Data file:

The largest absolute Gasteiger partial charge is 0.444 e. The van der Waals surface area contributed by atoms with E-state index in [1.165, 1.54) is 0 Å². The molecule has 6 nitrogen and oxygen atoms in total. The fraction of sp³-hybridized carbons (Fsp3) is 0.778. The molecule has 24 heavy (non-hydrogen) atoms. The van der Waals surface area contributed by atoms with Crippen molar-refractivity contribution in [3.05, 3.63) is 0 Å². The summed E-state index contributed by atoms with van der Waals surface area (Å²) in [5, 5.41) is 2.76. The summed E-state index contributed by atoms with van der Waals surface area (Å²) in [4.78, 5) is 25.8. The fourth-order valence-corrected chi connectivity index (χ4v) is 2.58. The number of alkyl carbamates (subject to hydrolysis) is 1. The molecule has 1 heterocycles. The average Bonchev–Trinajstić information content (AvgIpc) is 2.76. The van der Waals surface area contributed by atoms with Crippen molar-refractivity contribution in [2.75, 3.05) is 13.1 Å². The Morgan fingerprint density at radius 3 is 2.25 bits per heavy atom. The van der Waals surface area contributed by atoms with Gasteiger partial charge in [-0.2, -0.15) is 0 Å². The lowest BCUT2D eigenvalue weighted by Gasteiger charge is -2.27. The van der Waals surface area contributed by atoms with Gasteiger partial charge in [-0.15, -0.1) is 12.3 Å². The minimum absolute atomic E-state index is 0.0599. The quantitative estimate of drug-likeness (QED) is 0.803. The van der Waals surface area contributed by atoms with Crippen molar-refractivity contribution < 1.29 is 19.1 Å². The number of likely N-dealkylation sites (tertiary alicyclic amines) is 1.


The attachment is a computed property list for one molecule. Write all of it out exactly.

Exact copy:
The largest absolute Gasteiger partial charge is 0.444 e. The van der Waals surface area contributed by atoms with E-state index in [1.165, 1.54) is 0 Å². The molecule has 6 nitrogen and oxygen atoms in total. The fraction of sp³-hybridized carbons (Fsp3) is 0.778. The molecule has 24 heavy (non-hydrogen) atoms. The van der Waals surface area contributed by atoms with Crippen molar-refractivity contribution in [3.05, 3.63) is 0 Å². The summed E-state index contributed by atoms with van der Waals surface area (Å²) in [5, 5.41) is 2.76. The summed E-state index contributed by atoms with van der Waals surface area (Å²) in [4.78, 5) is 25.8. The fourth-order valence-corrected chi connectivity index (χ4v) is 2.58. The number of alkyl carbamates (subject to hydrolysis) is 1. The molecule has 1 heterocycles. The average Bonchev–Trinajstić information content (AvgIpc) is 2.76. The van der Waals surface area contributed by atoms with Crippen molar-refractivity contribution in [2.75, 3.05) is 13.1 Å². The Morgan fingerprint density at radius 3 is 2.25 bits per heavy atom. The van der Waals surface area contributed by atoms with Gasteiger partial charge in [-0.2, -0.15) is 0 Å². The lowest BCUT2D eigenvalue weighted by Gasteiger charge is -2.27. The van der Waals surface area contributed by atoms with Gasteiger partial charge in [-0.15, -0.1) is 12.3 Å². The minimum absolute atomic E-state index is 0.0599. The quantitative estimate of drug-likeness (QED) is 0.803. The van der Waals surface area contributed by atoms with Crippen molar-refractivity contribution < 1.29 is 19.1 Å². The number of likely N-dealkylation sites (tertiary alicyclic amines) is 1.